To assess cognitive function, we used the Brief Assessment of Cognition in Schizophrenia (BACS). The domains of cognitive function that are evaluated by the BACS are verbal memory (list learning), working memory (digit sequencing task), motor speed (token motor task), verbal fluency (category instances and controlled oral word association test), attention and speed of information processing (symbol coding), and executive function (tower of London). It was reported that the Japanese version of it was a reliable and practical scale to evaluate cognitive function in schizophrenia patients  . In the present study, the BACS data were collected by clinical psychologists who were very experienced and well trained for the use of it. Clinical symptoms were evaluated with the Positive and Negative Syndrome Scale (PANSS) and the Calgary Depression Scale for Schizophrenia (CDSS). The score of the PANSS ranges from 30 to 210 for the global score, and higher score indicates a greater level symptoms severity. Interviews were conducted by experienced psychiatrists according to the evaluation Manual for the PANSS   . The CDSS was specifically developed to distinguish depressive symptoms from positive and negative symptoms or antipsychotic-induced adverse effects. This scale is a 9-item questionnaire (depression, hopelessness, self-deprecation, guilty ideas of reference, pathological guilt, morning depression, early awakening, suicidality, and observed depression), and higher score indicates a greater levels of depression. The reliability and validity of the scale have been verified   . In addition, drug induced extra- pyramidal symptoms were assessed with the Drug Induced Extra-Pyramidal Symptoms Scale (DIEPSS). It is composed of eight individual parameters (gait, bradykinesia, sialorrhea, muscle rigidity, tremor, akathisia, dystonia, and dyskinesia) and one global assessment. Higher score indicates greater level of extrapyramidal adverse effects. In this study, the sum of eight individual parameters was considered the extrapyramidal symptoms score. Interviews were conducted by experienced psychiatrists according to the Rater’s Manual for the DIEPSS  .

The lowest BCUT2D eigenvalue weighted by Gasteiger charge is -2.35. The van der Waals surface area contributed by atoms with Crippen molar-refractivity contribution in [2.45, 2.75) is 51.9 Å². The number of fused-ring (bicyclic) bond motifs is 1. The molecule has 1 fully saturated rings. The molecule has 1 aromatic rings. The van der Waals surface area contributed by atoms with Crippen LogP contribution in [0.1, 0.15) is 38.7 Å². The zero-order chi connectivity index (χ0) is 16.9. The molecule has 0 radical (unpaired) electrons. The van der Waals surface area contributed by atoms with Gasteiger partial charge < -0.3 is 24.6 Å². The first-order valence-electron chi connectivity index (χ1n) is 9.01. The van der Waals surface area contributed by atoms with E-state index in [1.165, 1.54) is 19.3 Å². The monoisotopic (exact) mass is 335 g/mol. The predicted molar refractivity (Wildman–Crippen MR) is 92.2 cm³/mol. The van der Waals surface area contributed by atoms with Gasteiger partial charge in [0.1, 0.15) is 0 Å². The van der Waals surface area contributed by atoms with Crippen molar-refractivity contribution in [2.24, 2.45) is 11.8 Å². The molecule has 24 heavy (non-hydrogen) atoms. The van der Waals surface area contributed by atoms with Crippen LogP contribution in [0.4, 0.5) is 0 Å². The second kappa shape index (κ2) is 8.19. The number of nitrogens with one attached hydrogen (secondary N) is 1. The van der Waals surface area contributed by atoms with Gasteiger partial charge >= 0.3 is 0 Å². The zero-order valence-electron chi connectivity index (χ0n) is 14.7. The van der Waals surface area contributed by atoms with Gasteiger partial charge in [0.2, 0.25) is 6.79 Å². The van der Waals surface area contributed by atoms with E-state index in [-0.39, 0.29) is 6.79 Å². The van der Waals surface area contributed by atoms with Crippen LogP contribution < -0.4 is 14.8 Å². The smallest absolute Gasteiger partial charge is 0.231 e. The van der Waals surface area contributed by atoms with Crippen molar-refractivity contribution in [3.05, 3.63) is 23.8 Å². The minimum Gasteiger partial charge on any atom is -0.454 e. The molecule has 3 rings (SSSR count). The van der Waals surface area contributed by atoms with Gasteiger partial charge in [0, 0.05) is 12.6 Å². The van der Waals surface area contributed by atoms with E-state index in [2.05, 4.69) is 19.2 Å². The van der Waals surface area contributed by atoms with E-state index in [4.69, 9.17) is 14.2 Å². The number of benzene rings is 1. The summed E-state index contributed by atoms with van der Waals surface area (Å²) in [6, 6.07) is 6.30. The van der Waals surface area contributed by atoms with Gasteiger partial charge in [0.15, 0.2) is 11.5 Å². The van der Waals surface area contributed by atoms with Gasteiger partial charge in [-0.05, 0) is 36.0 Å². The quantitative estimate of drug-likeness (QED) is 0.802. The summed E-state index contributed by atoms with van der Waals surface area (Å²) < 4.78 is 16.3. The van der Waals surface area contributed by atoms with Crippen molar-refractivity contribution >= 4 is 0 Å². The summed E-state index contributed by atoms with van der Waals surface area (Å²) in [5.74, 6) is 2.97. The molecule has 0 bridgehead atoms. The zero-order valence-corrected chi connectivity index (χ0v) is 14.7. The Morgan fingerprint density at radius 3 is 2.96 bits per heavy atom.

2.3. Statistical Analysis
Data analysis was conducted using the PASW Statistics 18 software (SPSS Japan institute 2009). The comparison of demographic indices between employment and unemployment groups was carried out using unpaired t-test or Mann-Whitney U test. Next, using the analysis of covariance test (ANCOVA) including the variables that showed significant differences in the preceding comparison as a covariate, cognitive function between the two groups was compared. Finally, a logistic regression analysis was performed to explore which of clinical variables that showed significant differences in the comparison would be independent variables for employment.
2.4. Ethical Considerations and Conflict of Interest
This study was approved by the Ethics Committee of Tokushima University Hospital. The authors declare that they have no conflicts of interest. All authors certify their responsibility for the manuscript.
The differences in cognitive function as well as clinical indices between employment and unemployment groups were shown in Table 1. The BACS score was standardized by creating z-scores whereby the healthy control
Table 1. Demographic characteristics of subjects (mean ± SD).
†Chlorpromazine equivalent, ‡Biperiden equivalent. PANSS, Positive and Negative Syndrome; CDSS, Calgary Depression Scale for Schizophrenia; DIEPSS, Drug Induced Extra-Pyramidal Symptoms Scales; BACS, Brief Assessment of Cognition in Schizophrenia. 1)Unpaired t-test, 2)Mann-Whit- ney U test.